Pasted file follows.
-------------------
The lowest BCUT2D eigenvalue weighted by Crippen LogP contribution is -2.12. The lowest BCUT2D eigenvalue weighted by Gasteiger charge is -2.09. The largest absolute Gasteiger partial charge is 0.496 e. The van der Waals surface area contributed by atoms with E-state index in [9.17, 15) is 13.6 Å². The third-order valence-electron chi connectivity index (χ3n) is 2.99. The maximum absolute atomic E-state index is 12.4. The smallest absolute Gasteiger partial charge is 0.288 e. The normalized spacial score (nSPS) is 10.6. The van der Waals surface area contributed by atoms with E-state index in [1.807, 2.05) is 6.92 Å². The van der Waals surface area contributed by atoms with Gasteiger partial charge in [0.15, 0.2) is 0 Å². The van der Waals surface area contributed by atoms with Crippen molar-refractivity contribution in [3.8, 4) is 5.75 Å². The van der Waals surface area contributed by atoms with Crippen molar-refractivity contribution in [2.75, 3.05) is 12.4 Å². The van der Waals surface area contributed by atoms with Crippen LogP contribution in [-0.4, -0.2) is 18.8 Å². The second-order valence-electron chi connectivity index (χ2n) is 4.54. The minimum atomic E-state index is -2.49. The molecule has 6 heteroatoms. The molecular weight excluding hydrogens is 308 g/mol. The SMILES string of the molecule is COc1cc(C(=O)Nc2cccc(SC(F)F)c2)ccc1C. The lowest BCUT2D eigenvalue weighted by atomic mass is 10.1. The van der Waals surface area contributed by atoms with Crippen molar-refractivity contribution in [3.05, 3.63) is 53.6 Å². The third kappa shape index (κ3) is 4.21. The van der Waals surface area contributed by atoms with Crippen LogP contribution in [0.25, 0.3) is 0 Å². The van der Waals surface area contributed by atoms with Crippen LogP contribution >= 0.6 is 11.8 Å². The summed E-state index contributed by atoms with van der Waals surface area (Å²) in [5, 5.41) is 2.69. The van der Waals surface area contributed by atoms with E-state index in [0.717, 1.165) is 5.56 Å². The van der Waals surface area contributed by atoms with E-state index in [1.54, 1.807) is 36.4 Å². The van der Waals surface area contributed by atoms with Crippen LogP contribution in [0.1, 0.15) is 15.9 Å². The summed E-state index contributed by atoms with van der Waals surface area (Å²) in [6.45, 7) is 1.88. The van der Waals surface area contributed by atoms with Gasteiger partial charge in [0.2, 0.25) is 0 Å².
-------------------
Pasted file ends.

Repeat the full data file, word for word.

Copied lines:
The lowest BCUT2D eigenvalue weighted by Crippen LogP contribution is -2.12. The lowest BCUT2D eigenvalue weighted by Gasteiger charge is -2.09. The largest absolute Gasteiger partial charge is 0.496 e. The van der Waals surface area contributed by atoms with E-state index in [9.17, 15) is 13.6 Å². The third-order valence-electron chi connectivity index (χ3n) is 2.99. The maximum absolute atomic E-state index is 12.4. The smallest absolute Gasteiger partial charge is 0.288 e. The normalized spacial score (nSPS) is 10.6. The van der Waals surface area contributed by atoms with E-state index in [1.807, 2.05) is 6.92 Å². The van der Waals surface area contributed by atoms with Gasteiger partial charge in [0.15, 0.2) is 0 Å². The van der Waals surface area contributed by atoms with Crippen molar-refractivity contribution in [3.8, 4) is 5.75 Å². The van der Waals surface area contributed by atoms with Crippen molar-refractivity contribution in [2.75, 3.05) is 12.4 Å². The van der Waals surface area contributed by atoms with Crippen LogP contribution in [-0.4, -0.2) is 18.8 Å². The second-order valence-electron chi connectivity index (χ2n) is 4.54. The minimum atomic E-state index is -2.49. The molecule has 6 heteroatoms. The molecular weight excluding hydrogens is 308 g/mol. The SMILES string of the molecule is COc1cc(C(=O)Nc2cccc(SC(F)F)c2)ccc1C. The lowest BCUT2D eigenvalue weighted by atomic mass is 10.1. The van der Waals surface area contributed by atoms with Crippen molar-refractivity contribution in [3.05, 3.63) is 53.6 Å². The third kappa shape index (κ3) is 4.21. The van der Waals surface area contributed by atoms with Crippen LogP contribution in [0.25, 0.3) is 0 Å². The van der Waals surface area contributed by atoms with Crippen LogP contribution >= 0.6 is 11.8 Å². The summed E-state index contributed by atoms with van der Waals surface area (Å²) in [5, 5.41) is 2.69. The van der Waals surface area contributed by atoms with E-state index in [0.717, 1.165) is 5.56 Å². The van der Waals surface area contributed by atoms with E-state index in [1.54, 1.807) is 36.4 Å². The van der Waals surface area contributed by atoms with Crippen LogP contribution in [0.1, 0.15) is 15.9 Å². The summed E-state index contributed by atoms with van der Waals surface area (Å²) in [6.45, 7) is 1.88. The van der Waals surface area contributed by atoms with Gasteiger partial charge in [0.2, 0.25) is 0 Å².